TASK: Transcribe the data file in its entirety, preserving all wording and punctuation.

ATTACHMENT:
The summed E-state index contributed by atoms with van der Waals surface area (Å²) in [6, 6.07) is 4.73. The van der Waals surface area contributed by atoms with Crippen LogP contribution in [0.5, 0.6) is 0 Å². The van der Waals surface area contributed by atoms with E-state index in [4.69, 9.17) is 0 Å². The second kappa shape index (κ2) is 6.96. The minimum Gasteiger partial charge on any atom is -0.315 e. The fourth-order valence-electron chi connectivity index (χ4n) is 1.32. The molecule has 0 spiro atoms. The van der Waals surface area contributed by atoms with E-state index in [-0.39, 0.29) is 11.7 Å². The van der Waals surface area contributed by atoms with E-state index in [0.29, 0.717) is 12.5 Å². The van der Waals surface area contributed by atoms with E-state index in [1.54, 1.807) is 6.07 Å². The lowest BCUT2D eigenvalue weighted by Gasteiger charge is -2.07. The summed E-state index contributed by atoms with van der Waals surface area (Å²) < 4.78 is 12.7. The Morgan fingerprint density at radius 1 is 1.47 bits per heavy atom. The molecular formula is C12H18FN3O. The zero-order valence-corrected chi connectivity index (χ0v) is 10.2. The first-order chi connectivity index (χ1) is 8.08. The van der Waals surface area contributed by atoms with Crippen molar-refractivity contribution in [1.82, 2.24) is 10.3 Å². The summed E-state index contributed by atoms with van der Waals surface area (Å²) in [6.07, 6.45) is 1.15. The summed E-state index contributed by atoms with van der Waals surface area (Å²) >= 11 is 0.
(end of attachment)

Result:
The summed E-state index contributed by atoms with van der Waals surface area (Å²) in [6, 6.07) is 4.73. The van der Waals surface area contributed by atoms with Crippen LogP contribution in [0.5, 0.6) is 0 Å². The van der Waals surface area contributed by atoms with E-state index in [4.69, 9.17) is 0 Å². The second kappa shape index (κ2) is 6.96. The minimum Gasteiger partial charge on any atom is -0.315 e. The fourth-order valence-electron chi connectivity index (χ4n) is 1.32. The molecule has 0 spiro atoms. The van der Waals surface area contributed by atoms with E-state index in [-0.39, 0.29) is 11.7 Å². The van der Waals surface area contributed by atoms with E-state index in [0.29, 0.717) is 12.5 Å². The van der Waals surface area contributed by atoms with E-state index in [1.54, 1.807) is 6.07 Å². The lowest BCUT2D eigenvalue weighted by Gasteiger charge is -2.07. The summed E-state index contributed by atoms with van der Waals surface area (Å²) < 4.78 is 12.7. The Morgan fingerprint density at radius 1 is 1.47 bits per heavy atom. The molecular formula is C12H18FN3O. The zero-order valence-corrected chi connectivity index (χ0v) is 10.2. The first-order chi connectivity index (χ1) is 8.08. The van der Waals surface area contributed by atoms with Crippen molar-refractivity contribution in [1.82, 2.24) is 10.3 Å². The summed E-state index contributed by atoms with van der Waals surface area (Å²) in [6.07, 6.45) is 1.15. The summed E-state index contributed by atoms with van der Waals surface area (Å²) >= 11 is 0.